KPAL offers strength, conditioning program for youth

KAPA‘A — Training hard can produce results, but a personal trainer says strength and conditioning is crucial to physical development and injury prevention.

“It leads to a much higher quality of life if they stay on top of it, and makes healthier, happier individuals,” said Sandi O’Shaughnessy, owner of Iron Lotus Core Fitness in Kapa‘a. “The main goal is to become injury-free and motivated to build up self-esteem for the future.”

O’Shaughnessy is adding a strength and conditioning class to the Kaua‘i Police Activities League (KPAL) activities for youth starting Saturday. She already volunteers her time to help high school athletes and wants to help all youth to improve strength and endurance and to follow a path to a healthy lifestyle.

“We teach how to use more of the body with less effort,” O’Shaughnessy said. “You use so much more energy and continue to burn calories 24 to 48 hours after the workout.”

Participants use their bodies and various fitness tools such as medicine balls and thick, heavy, 40-foot marine ropes to create a fun and challenging workout. The goal is to mix up the routine and focus on different muscles each time.

The teens are happy to know they are doing the same exercises with the same equipment that the professional athletes are using in the best facilities, O’Shaughnessy said. They are glad to be exposed to cutting-edge suspension training and other techniques that focus on body weight versus free-weights or universal machines.

“They should expect there will be a learning curve, and that it is not going to be easy,” she said. “But I am not going to totally wear them out.”

It’s a foundation that includes plyometrics and exercises that help increase endurance, agility and explosive speed. Youth interact with other in resistance exercises, and there is an emphasis on team play and competitiveness.

“The kids become group leaders, depending on their performance, and they learn leadership skills,” she said

O’Shaughnessy volunteers weekly with the Kapa‘a High School athletes and said the coaches refer players to her when they feel they need to round out their conditioning. Athletes tend to focus on the training related to their sport, but they need to condition their bodies more with cross-training for proper body alignment, she said.

It helps to have a skilled assistant, and Robert Merkel Jr. has worked with O’Shaughnessy for seven months. The former high school baseball coach said he turned to conditioning to enhance free weights and sports training.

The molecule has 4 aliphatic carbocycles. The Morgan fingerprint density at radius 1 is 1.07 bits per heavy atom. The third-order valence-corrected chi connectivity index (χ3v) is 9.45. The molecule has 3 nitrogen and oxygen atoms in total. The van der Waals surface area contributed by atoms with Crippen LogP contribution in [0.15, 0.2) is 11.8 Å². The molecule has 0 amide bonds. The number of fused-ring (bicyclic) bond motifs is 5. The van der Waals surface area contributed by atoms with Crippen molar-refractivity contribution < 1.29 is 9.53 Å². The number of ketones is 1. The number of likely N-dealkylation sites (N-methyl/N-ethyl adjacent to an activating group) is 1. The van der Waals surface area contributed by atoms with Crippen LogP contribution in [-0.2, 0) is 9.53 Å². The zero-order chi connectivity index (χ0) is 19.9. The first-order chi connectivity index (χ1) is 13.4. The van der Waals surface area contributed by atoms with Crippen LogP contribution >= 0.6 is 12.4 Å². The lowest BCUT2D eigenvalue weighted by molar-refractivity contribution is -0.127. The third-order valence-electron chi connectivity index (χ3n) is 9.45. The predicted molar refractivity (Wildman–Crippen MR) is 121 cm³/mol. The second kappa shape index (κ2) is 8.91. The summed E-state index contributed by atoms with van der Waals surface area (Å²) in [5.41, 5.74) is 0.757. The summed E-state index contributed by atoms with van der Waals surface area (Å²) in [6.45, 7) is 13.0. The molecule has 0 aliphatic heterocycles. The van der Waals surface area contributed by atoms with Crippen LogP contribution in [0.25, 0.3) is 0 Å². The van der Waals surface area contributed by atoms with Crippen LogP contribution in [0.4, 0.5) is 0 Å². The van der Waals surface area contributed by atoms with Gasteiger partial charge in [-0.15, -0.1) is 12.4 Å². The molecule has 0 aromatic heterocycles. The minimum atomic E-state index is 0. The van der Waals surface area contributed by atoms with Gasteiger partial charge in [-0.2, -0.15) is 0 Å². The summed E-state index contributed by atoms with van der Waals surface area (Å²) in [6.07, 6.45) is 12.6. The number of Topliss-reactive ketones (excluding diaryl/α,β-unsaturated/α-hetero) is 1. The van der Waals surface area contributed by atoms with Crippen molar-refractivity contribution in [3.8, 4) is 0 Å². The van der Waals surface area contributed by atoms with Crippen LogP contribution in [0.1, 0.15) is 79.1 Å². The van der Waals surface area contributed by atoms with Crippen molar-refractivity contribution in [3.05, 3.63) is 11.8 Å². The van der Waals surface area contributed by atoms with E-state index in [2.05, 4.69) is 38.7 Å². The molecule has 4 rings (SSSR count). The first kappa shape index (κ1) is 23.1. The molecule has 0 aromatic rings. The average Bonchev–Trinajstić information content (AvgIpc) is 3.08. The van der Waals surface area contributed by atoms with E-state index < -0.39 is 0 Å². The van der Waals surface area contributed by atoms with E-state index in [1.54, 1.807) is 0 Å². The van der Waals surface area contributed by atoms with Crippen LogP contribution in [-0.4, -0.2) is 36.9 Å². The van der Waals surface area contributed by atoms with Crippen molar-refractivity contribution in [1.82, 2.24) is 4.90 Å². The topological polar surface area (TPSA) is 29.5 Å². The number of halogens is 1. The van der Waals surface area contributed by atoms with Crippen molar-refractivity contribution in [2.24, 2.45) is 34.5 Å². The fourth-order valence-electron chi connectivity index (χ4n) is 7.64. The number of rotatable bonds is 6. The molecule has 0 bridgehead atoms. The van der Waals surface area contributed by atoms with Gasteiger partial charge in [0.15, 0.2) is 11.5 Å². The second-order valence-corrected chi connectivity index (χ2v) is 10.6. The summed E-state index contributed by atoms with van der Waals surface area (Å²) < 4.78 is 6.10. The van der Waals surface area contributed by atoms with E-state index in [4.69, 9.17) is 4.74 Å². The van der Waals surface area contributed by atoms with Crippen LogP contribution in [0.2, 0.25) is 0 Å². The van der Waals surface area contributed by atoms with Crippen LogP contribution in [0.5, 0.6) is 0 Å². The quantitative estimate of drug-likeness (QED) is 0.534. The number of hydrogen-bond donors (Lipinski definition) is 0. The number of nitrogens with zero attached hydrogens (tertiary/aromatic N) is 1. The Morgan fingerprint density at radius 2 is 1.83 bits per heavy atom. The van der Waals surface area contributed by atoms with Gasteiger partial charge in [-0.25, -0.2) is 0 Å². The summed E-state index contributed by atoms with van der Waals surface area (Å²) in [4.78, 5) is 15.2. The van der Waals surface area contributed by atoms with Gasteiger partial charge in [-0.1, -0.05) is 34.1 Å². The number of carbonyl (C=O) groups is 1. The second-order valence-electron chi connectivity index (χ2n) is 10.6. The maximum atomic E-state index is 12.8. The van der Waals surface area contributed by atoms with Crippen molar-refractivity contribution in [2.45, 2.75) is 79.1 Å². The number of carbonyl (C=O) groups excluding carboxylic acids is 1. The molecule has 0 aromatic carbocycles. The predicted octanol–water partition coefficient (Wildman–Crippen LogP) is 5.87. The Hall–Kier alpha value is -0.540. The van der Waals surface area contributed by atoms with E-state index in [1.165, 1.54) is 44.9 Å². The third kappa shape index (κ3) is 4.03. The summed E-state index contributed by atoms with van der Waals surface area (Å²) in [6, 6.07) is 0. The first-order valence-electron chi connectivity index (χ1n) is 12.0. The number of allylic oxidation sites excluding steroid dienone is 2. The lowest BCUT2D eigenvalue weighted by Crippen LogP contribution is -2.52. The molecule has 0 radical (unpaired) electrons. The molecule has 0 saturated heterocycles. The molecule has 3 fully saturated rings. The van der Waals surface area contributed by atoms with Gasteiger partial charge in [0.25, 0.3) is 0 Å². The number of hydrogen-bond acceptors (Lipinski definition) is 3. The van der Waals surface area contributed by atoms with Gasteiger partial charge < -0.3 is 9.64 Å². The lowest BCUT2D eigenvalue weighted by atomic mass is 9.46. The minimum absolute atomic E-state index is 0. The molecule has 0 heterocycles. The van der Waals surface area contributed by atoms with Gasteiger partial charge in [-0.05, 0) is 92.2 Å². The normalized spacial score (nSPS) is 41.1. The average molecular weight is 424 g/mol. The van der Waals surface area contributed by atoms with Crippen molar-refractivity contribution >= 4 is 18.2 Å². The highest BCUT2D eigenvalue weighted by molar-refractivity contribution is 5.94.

Merkel said it’s great working with small kids on up to high school, and getting them trained for collegiate sports. He said its important to correct the fundamentals with form and technique.

“When you combine with cross-training, then it is a lot more balanced and well-rounded, and it makes a better athlete,” he said. “In this age, you can’t just train for baseball or jujitsu, and Sandi is offering a way of getting better health in general, as well as training athletes.”

“Robert has got the program down, and he is awesome with kids,” Sandi said.

There will be days when they feel sore or tired and she said the challenge to keep coming and see the results.

“They just need to come with good attitudes,” she said. “They don’t have to be in sports but they do have to be ages 13 to 18.”

Changing the routine is important and motivating athletes to be positive and work hard at it has resulted in a very low dropout rate.

“They are coming back for more,” Merkel said.

This program helps teen athletes already in good shape but at greater risk for sports-related injuries, but it is also designed to help inactive youth avoid the other youth epidemic of childhood — obesity.  

O’Shaughnessy said kids should be physically active to prevent obesity. They have just as much of a need to get started on a healthy lifestyle choices.

“They need a friendly and light environment,” she said.

The athletes also face the same issues, she added. Today’s athlete can just as easily become a 350-pound adult.

The first session of one-hour classes can last six to eight weeks and then continue after an evaluation period. She suggests wearing comfortable clothing and athletic shoes. Teenagers are asked to bring a water bottle of their own, and to be accompanied by a parent or legal guardian the first day to sign the registration form.

Registration will begin around 8:30 a.m.

For more information on the KPAL program, or to request additional support or an auxiliary aid, please email Police Sgt. Rod Green at

For more information on the course, call instructor Sandi O’Shaughnessy at 651-6349 or email and visit

The fee for the class is $20. Classes will be held at KPAL Youth Center, located next to Mahelona Medical Center at 4800 Kawaihau Rd. in Kapa‘a.

Register now for classes on Mondays from 4 to 5 p.m. and Saturdays from 9 to 10 a.m.


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